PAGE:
We had nine very strong ladies in our field.  We got the whistle and were off.  Liz was first off the line with Carrie on her wheel and I jumped in third.  I was feeling great, doing well until the off camber switch backs.  My turns were off.  I couldn't seem to corner well and I didn't know why.  All of a sudden I had given up four places.  I started out on course again and still didn't feel right.  I couldn't figure it out until I tried to shift and felt like I was reaching.  My bars were tilting.  By the time I hit the pit, my levers were faced downwards.  UGH!

I switched bikes in the pit and took off.  Something was wrong though.  I felt too extended to get power on my pedal stroke. I remounted after the short barriers and could barrier swing my leg over the saddle.  Enough!  Racing, in spite of the 'normal' pain, is supposed to be fun.  This was sucking. I rode to start/finish and withdrew.

Lesson learned: I need to be better at checking my equipment. No one's fault but my own.  I spent the rest of Sunday afternoon making sure my bikes were in working order.  They were cleaned, lubed, and tightened.  This won't happen again.

Friday, September 21, 2012

Race Report: CrossVegas

It was finally here--Vegas, baby!  My first elite race.  I've been waiting for this race since I catted up in January and bought my UCI license.  Time to pit myself against the "big girls". While I had no delusions of granduer, I wanted to make a decent showing and not being totally outclassed.  Yeah, right!

The course for CrossVegas was tough but fun.  It was just at two miles.  The race started with a "hot lap" that looped around the upper field before taking a right down into the lower bowl.  There were no real technical pieces, the turns were smooth and fluid.  There was one set of normal barriers, up hill with a turn after, and three sets of 'stairs'--short barriers, four in succession, uphill with sand holding them in place.  The bottom half also had a hill that was brutal.  It was a long grinder, not to steep, just thick energy zapping grass.  The top section had a flyover ramp.  I loved it because you actually up and over the ramp.

I pre-rode several laps on Wednesday morning and got a good feel for the course.  I knew anyone who could ride the stairs would definitely have a time advantage, but that wasn't going to be me.  That's a skill I still need to develop.  I went back to the course around 4:30 to get my number and hang out.  It was fun to watch the USAC and Wheelers/Dealers race.  The temperature dropped a great deal once the sun went down.  I warmed up on a field adjacent to the course.  I did a few sprints and dismounts/remounts while spinning out my legs.  When the course opened I did another lap and then just rode around the hot lap section until we were called to staging.  Being as I have no UCI ranking, I was way in the back for the start.  I wasn't worried.  My goal for the night was to not be pulled, not be lapped and not be last.  We got the green light and took off.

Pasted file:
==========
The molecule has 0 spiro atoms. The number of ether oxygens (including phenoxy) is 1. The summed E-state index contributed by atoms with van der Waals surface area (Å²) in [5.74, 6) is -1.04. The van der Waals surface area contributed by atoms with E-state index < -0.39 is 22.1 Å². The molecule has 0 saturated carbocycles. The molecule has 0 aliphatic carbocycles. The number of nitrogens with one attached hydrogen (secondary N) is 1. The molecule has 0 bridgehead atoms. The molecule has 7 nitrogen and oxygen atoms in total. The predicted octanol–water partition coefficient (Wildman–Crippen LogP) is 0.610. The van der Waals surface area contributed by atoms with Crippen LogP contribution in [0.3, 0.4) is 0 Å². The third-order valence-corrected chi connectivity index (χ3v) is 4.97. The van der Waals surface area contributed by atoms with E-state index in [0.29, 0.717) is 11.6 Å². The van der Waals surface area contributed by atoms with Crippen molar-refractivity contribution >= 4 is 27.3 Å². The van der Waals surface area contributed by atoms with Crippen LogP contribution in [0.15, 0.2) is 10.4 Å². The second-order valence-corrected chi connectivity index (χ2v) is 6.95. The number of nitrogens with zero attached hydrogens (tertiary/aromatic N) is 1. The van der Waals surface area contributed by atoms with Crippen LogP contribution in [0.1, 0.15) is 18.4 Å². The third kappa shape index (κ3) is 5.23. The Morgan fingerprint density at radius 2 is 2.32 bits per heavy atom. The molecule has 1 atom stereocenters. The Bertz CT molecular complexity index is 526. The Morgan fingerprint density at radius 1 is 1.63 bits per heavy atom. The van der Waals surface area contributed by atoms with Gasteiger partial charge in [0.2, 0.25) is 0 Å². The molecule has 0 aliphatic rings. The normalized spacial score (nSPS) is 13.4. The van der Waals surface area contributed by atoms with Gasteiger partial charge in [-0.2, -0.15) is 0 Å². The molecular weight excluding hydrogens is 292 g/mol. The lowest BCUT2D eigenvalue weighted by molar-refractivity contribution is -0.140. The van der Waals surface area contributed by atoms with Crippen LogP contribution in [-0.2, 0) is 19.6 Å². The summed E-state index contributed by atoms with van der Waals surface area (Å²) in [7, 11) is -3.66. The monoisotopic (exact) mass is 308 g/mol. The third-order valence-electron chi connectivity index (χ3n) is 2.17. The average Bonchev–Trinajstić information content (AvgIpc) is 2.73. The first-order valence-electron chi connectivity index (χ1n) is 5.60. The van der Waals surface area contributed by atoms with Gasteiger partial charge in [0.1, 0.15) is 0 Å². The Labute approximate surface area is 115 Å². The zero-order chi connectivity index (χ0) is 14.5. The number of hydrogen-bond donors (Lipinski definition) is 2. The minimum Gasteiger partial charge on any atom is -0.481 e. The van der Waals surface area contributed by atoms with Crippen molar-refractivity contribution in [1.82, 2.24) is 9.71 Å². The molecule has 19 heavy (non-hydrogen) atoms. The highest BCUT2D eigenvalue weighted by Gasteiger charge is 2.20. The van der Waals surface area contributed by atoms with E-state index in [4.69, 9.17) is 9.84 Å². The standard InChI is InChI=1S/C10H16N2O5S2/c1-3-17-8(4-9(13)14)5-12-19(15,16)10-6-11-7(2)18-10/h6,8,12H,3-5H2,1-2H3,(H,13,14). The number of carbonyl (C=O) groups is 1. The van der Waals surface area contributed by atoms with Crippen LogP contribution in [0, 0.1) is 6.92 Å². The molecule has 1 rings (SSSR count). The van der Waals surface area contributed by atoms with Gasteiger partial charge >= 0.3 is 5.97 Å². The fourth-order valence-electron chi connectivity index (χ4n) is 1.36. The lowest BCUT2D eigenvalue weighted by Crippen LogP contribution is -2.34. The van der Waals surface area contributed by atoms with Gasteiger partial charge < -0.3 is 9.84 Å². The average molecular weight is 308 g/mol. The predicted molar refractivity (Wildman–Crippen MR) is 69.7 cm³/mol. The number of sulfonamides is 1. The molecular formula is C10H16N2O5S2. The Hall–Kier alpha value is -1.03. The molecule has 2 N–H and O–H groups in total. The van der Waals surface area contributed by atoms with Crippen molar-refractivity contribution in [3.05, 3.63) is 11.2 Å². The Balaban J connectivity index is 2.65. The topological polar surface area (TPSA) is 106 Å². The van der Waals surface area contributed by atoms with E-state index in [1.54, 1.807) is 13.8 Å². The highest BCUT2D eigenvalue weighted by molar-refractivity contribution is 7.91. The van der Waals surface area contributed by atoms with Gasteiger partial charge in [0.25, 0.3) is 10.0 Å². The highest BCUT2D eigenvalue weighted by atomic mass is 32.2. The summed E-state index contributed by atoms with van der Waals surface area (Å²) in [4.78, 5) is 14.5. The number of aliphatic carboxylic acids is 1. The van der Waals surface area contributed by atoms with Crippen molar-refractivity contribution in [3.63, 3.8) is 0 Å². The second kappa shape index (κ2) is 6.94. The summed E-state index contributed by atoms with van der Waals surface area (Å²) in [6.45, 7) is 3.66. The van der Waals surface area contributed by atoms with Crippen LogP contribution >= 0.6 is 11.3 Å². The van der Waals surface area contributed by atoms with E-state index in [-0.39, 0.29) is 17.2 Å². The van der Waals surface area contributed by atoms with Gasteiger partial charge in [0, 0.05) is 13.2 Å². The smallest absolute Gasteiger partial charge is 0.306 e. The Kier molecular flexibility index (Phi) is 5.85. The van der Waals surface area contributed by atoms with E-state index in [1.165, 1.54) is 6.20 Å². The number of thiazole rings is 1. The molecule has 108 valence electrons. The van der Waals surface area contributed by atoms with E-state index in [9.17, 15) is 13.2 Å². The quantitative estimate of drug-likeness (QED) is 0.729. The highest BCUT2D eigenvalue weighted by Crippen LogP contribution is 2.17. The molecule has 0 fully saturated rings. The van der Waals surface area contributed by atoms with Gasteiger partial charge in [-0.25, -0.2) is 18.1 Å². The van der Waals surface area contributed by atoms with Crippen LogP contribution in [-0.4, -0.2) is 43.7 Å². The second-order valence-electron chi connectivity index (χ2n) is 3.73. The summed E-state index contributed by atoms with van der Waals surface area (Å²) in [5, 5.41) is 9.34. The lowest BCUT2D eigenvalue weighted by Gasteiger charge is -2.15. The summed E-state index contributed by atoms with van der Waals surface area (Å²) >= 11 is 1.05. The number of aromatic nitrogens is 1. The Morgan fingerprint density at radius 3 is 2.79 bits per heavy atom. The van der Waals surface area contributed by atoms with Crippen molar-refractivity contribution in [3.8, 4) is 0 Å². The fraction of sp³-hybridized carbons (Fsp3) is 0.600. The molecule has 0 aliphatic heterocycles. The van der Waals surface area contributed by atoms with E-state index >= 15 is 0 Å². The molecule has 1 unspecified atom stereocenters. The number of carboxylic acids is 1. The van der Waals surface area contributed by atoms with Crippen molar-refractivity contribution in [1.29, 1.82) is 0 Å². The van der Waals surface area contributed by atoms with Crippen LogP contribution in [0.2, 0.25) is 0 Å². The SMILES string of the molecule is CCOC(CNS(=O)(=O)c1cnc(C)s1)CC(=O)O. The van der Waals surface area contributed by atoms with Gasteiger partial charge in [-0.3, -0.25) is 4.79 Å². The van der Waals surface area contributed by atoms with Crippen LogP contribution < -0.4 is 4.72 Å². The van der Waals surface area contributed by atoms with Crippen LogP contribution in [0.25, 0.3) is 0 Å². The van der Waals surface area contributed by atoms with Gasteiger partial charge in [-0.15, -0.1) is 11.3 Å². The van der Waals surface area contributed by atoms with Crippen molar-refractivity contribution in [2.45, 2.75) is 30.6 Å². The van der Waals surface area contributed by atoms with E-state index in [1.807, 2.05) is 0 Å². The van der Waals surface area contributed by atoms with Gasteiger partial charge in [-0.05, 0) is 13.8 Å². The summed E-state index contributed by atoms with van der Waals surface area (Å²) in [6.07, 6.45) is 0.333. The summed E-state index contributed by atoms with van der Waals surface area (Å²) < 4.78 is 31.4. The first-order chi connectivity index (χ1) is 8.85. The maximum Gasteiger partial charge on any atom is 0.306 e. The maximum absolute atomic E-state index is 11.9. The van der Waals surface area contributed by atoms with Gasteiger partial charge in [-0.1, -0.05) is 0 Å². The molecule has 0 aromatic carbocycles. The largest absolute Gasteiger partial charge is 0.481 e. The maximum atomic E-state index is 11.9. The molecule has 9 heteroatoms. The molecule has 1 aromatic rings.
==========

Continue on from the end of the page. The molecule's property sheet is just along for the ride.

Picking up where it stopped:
Got greedy! *photo credit:
I've been in large cx races before, but this was craziness.  I was timid navigating the hot lap trying to get around ladies. We headed off onto the course and I felt better.  I passed a few ladies.  We hit the barriers and I felt smooth through those and the first set of stairs.  I lost a little ground on the switch backs climbing up the back side.  I finished lap one and headed back out.  I was to the barriers the second time and the camouflage guy jumped out . . . cash handups.  I thought about it and decided why not.  Well, he was a bit too close to the barriers and my dismount was a wee bit late.  I got off the bike but was carrying too much momentum and hit it.  Back wheel up, body forward, but I did not fall.  I stood up and smiled at the crowd, getting great cheers.  I hopped the barriers and remounted to realize my chain was off.  I put it back on and took off.  I had been passed by several girls and it was time to make up ground.  The rest of the race I concentrated on doing just that.

I was able to bring back two girls.  I rode well through the course, I just didn't have the go that the top ladies have.  I got better on the long hill each time, I think through endurance and finding the right body position on the bike.  We did five laps in all, each one was very fun. Having that large of a crowd cheering and heckling was an experience like no other. A lesson learned though: I need to be more aware of feed zone rules for cx though.  I know I could have taken a bottle at sometime, I just didn't know when and didn't want to chance it.  I was DRY by the time race was over.  While I didn't make a stellar showing, I met my goal for the race--I wasn't last, I wasn't lapped, and I wasn't DFL.  
On the line, waiting to go.  *Photo credit:

Hot lap -- see me in the back! *photo credit:
Will I do CrossVegas again?  Absolutely.  It just remains to be seen whether or not I'll do the UCI race or the USAC race.  Either way, it's an experience not to be missed!